Where We Stand on the Top Issues

In the past year, we of the eWeek editorial board have taken positions to advance the interests of you, our readers. Here is where we stand.

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In the past year, we of the eWeek editorial board have taken positions to advance the interests of you, our readers. Here is where we stand:

In a mid-September issue, we urged both Hewlett-Packard and Compaq to call off their planned merger. Now, with the opposition of both Hewlett and Packard heirs, the likelihood of the merger is waning, and our position remains unchanged: HP and Compaq must forget about the merger and get back to innovating and competing with Dell, Sun and IBM.

In 2001, Microsoft came close to getting off unscathed from its legal battles, despite being found guilty of anti-competitive practices. We are hopeful that the nine states opposing the antitrust settlement, as well as the opponents of the private suit settlement, can pursue a course that results in justice—that includes appropriate penalties for Microsoft.

For users of Microsoft operating systems and Outlook, 2002 will look much like 2001. Microsoft software will be the target of ever-more-sophisticated hacking techniques. Microsoft must do better. Unless and until it improves security as much as it has ease of use, then the Windows XP platform, and its enterprise users, will be vulnerable.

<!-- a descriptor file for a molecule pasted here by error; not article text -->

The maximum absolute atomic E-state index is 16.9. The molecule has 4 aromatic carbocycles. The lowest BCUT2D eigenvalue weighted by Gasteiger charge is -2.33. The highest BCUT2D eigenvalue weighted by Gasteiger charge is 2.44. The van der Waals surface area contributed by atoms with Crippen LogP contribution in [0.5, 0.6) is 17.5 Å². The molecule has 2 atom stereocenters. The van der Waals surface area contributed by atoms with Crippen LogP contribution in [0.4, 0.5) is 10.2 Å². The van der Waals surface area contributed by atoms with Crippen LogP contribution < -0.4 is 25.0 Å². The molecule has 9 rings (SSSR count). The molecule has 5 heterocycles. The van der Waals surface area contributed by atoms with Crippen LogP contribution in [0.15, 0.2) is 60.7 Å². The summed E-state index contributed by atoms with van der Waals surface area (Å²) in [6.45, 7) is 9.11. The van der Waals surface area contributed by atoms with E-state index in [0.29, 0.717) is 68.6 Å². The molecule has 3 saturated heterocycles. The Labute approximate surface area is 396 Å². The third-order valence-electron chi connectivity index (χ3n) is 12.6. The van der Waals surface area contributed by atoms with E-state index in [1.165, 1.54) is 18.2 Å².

Intels 64-bit computing strategy, already uncomfortably dependent on a completely new software base, desperately needs a boost in the form of Compaq shipping its first Itanium-based server now that Dell has pulled its Itanium workstation from the market. Intel needs to get its act together before Sun, IBM and—yes—AMD make IA-64 irrelevant.

We favored additional H1-B visas to encourage the worlds best technical talent to come here. But that was before almost 100,000 dot-com and IT staffers re-entered the U.S. talent pool in the first 11 months of this year via layoffs. Now, we oppose any raising of the H1-B limit for the foreseeable future.

As the World Wide Web Consortium continues to formulate a policy on how it will deal with patent-encumbered technology submitted to it, we repeat our call to the W3C to not endorse any standards that require adopters to pay patent royalties to be standards-compliant.

Finally, we continue to oppose the Uniform Computer Information Transactions Act, or UCITA, because it diminishes the rights of software users, making software shrink-wrap license agreements less flexible, harder to contest in court and applicable in more cases.

With that, we wish you a healthful and prosperous 2002.